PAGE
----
Covid-19 can cause a wide variety of symptoms, but a new analysis of records by the US Centers for Disease Control and Prevention found that most patients seemed to share at least one of three symptoms: fever, cough or shortness of breath.
The analysis, published Thursday in the CDC’s Morbidity and Mortality Weekly Report, covered 164 people with lab confirmed cases of Covid-19. The patients all had symptoms, and all were sick between January 14 and April 4.
Since Covid-19 was a new disease and since information about symptoms was limited, especially among patients that hadn’t been hospitalized, the CDC sent a further survey to patients identified by local health leaders. The patients were asked to report on a wide variety of symptoms and also asked to report on any additional symptoms that were not widely recognized.
Among these patients, nearly all – 96% – had had either a fever, cough, or shortness of breath and about 45% experienced all three.
Cough was the most common symptom: 84% of surveyed patients said they had a cough, the team of CDC and state health officials found. Fever was the next most common symptom, with 80% of patients reporting they had a fever. Shortness of breath was more commonly associated with people who were hospitalized.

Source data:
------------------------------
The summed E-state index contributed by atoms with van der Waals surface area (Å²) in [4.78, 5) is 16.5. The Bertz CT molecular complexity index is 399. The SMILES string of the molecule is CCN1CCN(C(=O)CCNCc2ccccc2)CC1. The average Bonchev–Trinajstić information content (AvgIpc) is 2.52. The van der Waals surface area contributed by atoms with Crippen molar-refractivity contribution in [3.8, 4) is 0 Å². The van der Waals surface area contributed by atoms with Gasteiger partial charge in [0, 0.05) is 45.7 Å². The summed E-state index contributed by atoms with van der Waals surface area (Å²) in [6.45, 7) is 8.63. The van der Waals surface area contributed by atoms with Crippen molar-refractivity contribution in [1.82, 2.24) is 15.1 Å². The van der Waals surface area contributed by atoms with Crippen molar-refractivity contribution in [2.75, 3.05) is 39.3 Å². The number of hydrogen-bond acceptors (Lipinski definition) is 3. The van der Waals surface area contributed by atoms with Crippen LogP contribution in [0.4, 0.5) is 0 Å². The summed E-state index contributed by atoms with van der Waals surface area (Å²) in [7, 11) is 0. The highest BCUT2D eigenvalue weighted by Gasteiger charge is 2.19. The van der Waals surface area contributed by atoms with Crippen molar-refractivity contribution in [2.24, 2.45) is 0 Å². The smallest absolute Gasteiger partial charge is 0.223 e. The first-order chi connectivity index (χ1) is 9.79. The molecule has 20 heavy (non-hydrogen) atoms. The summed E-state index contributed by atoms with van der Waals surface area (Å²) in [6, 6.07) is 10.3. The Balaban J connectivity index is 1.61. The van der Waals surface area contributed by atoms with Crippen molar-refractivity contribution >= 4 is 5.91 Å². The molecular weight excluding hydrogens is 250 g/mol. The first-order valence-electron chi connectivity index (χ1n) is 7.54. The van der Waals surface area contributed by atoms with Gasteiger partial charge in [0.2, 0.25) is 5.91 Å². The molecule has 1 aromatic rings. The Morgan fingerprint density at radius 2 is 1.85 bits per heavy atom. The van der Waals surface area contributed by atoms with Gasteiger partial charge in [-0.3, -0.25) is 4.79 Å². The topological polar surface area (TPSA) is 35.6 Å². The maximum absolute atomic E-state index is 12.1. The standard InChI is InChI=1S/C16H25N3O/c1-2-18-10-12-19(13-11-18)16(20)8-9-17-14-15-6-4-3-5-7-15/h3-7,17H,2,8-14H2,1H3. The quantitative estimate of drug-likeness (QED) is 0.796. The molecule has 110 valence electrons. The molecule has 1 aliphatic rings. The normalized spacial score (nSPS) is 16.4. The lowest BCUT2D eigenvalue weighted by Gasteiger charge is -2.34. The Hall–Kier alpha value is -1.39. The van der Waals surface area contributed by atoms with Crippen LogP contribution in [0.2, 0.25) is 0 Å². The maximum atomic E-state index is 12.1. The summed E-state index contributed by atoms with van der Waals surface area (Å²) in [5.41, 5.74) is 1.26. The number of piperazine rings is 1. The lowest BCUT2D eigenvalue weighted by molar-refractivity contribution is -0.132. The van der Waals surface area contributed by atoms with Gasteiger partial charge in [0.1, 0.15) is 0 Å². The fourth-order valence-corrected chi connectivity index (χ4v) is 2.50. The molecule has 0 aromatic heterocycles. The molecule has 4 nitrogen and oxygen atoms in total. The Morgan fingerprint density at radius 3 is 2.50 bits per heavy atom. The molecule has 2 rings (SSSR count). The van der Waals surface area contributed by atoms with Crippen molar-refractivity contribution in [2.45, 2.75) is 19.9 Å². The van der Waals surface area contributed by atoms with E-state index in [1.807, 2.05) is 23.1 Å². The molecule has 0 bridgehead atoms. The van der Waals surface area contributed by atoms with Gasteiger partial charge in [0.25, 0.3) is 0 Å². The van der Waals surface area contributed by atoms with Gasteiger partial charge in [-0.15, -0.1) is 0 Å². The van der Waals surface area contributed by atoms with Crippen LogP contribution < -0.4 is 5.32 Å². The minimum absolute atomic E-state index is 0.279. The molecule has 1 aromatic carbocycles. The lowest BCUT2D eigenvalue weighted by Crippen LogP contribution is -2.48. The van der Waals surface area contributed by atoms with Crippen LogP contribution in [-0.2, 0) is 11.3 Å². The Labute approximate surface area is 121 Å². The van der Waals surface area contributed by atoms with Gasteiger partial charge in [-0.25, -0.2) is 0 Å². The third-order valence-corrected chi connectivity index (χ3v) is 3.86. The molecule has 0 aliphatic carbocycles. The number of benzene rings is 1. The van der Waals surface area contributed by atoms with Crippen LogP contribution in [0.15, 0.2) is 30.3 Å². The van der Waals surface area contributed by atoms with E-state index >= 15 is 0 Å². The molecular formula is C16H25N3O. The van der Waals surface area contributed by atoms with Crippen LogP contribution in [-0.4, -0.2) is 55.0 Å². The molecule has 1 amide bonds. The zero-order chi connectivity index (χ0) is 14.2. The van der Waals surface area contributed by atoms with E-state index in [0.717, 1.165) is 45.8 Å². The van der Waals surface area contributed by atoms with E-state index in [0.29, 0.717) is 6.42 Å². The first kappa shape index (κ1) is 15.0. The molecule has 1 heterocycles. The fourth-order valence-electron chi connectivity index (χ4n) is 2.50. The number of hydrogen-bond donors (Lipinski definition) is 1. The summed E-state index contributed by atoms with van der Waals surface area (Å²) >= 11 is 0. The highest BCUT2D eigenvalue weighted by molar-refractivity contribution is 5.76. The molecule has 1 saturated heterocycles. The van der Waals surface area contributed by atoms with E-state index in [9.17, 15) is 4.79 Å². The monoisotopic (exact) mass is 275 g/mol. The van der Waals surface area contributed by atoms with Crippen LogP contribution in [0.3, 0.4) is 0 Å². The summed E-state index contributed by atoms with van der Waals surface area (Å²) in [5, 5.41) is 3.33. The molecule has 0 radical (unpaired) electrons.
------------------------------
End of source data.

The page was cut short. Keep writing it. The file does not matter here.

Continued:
Patients also experienced a wide variety of other symptoms including muscle pain, chills, fatigue and headache. At least one stomach issue, most commonly diarrhea, was each reported by half of the patients. Some patients also reported GI symptoms such as abdominal pain, nausea and vomiting.
A higher percentage of people who did not have to go to the hospital lost their sense of taste or smell.
These results are not generalizable, since testing was restricted to certain patients during this time period and hospitalized patients are likely overrepresented in the sample of people surveyed, but the data does give doctors a better sense of who might need to be tested or even isolated to slow the spread of the Covid-19 pandemic.